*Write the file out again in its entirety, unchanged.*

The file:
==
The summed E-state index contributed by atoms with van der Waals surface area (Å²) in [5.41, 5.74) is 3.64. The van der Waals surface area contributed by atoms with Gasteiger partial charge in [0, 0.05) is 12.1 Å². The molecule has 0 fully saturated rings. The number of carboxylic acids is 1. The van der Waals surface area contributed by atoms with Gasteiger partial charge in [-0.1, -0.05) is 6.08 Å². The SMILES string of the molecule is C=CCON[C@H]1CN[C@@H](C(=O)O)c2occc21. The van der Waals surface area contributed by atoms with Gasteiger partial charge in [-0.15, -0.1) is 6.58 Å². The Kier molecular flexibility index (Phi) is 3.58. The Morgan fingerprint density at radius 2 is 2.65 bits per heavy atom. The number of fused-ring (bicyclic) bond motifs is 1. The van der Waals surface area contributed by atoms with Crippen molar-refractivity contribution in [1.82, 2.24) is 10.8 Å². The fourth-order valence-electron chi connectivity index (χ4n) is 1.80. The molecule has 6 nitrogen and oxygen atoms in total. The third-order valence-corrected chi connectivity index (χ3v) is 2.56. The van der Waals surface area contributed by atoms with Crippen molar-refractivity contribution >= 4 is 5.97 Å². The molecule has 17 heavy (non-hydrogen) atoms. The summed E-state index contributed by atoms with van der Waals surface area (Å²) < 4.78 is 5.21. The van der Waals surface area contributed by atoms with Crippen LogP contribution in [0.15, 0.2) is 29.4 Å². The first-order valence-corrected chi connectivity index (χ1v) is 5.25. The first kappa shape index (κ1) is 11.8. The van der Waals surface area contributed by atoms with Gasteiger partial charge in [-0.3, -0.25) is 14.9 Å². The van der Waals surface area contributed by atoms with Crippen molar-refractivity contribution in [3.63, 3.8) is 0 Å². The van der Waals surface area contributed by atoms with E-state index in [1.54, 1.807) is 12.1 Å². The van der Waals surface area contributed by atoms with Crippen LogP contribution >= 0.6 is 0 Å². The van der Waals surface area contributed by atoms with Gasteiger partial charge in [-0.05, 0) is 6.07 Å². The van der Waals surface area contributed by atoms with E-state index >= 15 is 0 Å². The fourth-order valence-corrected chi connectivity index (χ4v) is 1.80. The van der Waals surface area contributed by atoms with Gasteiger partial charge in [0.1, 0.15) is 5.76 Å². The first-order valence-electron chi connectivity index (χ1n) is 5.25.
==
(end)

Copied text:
The summed E-state index contributed by atoms with van der Waals surface area (Å²) in [5.41, 5.74) is 3.64. The van der Waals surface area contributed by atoms with Gasteiger partial charge in [0, 0.05) is 12.1 Å². The molecule has 0 fully saturated rings. The number of carboxylic acids is 1. The van der Waals surface area contributed by atoms with Gasteiger partial charge in [-0.1, -0.05) is 6.08 Å². The SMILES string of the molecule is C=CCON[C@H]1CN[C@@H](C(=O)O)c2occc21. The van der Waals surface area contributed by atoms with Gasteiger partial charge in [-0.15, -0.1) is 6.58 Å². The Kier molecular flexibility index (Phi) is 3.58. The Morgan fingerprint density at radius 2 is 2.65 bits per heavy atom. The number of fused-ring (bicyclic) bond motifs is 1. The van der Waals surface area contributed by atoms with Crippen molar-refractivity contribution in [1.82, 2.24) is 10.8 Å². The fourth-order valence-electron chi connectivity index (χ4n) is 1.80. The molecule has 6 nitrogen and oxygen atoms in total. The third-order valence-corrected chi connectivity index (χ3v) is 2.56. The van der Waals surface area contributed by atoms with Crippen molar-refractivity contribution >= 4 is 5.97 Å². The molecule has 17 heavy (non-hydrogen) atoms. The summed E-state index contributed by atoms with van der Waals surface area (Å²) < 4.78 is 5.21. The van der Waals surface area contributed by atoms with Crippen LogP contribution in [0.15, 0.2) is 29.4 Å². The first-order valence-corrected chi connectivity index (χ1v) is 5.25. The first kappa shape index (κ1) is 11.8. The van der Waals surface area contributed by atoms with Gasteiger partial charge in [-0.3, -0.25) is 14.9 Å². The van der Waals surface area contributed by atoms with Crippen molar-refractivity contribution in [3.63, 3.8) is 0 Å². The van der Waals surface area contributed by atoms with E-state index in [1.54, 1.807) is 12.1 Å². The van der Waals surface area contributed by atoms with Crippen LogP contribution >= 0.6 is 0 Å². The van der Waals surface area contributed by atoms with Gasteiger partial charge in [-0.05, 0) is 6.07 Å². The van der Waals surface area contributed by atoms with E-state index >= 15 is 0 Å². The fourth-order valence-corrected chi connectivity index (χ4v) is 1.80. The van der Waals surface area contributed by atoms with Gasteiger partial charge in [0.1, 0.15) is 5.76 Å². The first-order valence-electron chi connectivity index (χ1n) is 5.25.